If you're suffering from allergies that seem to be out of control with sneezing and coughing non-stop, you aren't alone.
The Allergy and Asthma Clinic in Oklahoma City said cedar pollen is at an alarmingly high level.
Every week, Anna Beth Combes visits the allergy doctor for shots and treatments but this week allergies have taken a toll on her life.
"Last night, I was coughing, sneezing and blowing my nose the entire night," Combes said. "My husband, he can't sleep and I can't sleep."
The itchy eyes, constant sneezing could be caused by increased cedar pollen in the air.
On the rooftop of the Allergy and Asthma Clinic, doctors gather the pollen count for each day by using a machine that measures particles blowing in the wind.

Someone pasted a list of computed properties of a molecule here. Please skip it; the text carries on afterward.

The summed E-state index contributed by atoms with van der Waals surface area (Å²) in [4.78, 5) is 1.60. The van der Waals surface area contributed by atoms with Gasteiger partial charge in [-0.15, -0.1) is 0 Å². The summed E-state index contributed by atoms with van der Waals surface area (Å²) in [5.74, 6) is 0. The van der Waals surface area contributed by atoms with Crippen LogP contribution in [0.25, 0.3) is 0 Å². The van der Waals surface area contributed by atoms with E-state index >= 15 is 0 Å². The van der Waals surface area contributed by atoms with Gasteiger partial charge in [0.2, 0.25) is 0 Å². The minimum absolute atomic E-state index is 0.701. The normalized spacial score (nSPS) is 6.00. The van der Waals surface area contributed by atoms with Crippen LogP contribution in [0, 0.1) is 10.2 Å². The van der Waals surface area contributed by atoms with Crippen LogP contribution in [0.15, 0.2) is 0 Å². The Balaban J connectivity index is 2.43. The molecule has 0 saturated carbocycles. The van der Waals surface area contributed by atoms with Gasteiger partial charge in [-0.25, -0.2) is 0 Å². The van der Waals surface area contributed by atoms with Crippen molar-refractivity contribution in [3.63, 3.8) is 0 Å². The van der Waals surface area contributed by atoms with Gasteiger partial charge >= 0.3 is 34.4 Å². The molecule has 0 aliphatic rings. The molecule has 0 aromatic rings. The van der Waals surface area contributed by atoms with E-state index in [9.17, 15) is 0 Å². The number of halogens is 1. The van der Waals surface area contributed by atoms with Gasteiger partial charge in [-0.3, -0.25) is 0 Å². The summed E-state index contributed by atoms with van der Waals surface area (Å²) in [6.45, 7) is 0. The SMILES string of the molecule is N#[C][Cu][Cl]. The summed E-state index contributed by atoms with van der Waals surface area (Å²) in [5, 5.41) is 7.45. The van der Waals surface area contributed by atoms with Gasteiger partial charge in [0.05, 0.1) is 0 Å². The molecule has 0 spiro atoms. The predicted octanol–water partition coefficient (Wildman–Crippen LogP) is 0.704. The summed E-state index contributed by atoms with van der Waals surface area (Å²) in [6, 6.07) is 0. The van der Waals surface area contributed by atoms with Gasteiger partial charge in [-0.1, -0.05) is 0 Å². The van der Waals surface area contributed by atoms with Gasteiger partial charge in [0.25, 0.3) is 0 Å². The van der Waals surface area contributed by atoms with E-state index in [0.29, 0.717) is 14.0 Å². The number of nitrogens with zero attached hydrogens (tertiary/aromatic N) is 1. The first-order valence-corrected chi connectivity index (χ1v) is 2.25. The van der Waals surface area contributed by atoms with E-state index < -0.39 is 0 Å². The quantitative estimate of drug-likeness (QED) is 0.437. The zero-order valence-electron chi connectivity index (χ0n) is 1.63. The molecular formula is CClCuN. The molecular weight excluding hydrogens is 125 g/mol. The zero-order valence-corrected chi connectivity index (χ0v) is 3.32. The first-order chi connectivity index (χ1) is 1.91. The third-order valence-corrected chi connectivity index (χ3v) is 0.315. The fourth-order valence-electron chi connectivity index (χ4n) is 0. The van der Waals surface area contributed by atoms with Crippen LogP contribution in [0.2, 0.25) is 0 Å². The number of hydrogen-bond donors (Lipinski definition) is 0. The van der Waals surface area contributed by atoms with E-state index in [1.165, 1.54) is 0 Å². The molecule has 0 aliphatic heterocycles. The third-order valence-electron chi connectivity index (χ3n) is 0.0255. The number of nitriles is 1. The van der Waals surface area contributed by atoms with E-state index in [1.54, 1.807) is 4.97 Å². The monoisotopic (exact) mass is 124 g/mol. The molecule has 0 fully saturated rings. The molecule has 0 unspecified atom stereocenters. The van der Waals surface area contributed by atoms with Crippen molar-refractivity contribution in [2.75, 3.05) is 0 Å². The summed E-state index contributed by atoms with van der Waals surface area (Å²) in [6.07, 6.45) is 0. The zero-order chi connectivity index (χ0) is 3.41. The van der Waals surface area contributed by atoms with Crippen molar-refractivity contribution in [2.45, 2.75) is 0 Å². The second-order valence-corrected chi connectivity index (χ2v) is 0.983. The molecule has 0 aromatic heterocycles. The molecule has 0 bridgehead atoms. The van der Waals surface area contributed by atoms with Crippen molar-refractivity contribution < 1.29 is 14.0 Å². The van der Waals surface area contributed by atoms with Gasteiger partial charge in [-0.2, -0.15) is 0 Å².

Sunday, the cedar pollen count was extremely high at 2,700; that's nearly twice the level allergists consider dangerous, a count of 1,500.
"It can be very serious if you have somebody with significant asthma," Dr. Jim Claflin said. "We have people who will be hospitalized for it."
While medicine works for most, there are some other things doctors said help.
"Wash your hair at night," he said. "Get pollen out of your hair so you don't rub it off on the pillow and re-breathe it in the night-time hours. Don't drive down the road with your windows open."
There are also ear and throat massages that move congestion away from the sinuses.
Patients said they'd do almost anything to feel some relief.
"You don't want to feel bad," Combes said. "You want to deal with daily life, you want to feel good."
However, if fresh air has you down, you might have to stay inside.
Doctors said cedar pollen season ends in April.
So when levels are high, pay close attention to your symptoms, and see a doctor if they worsen.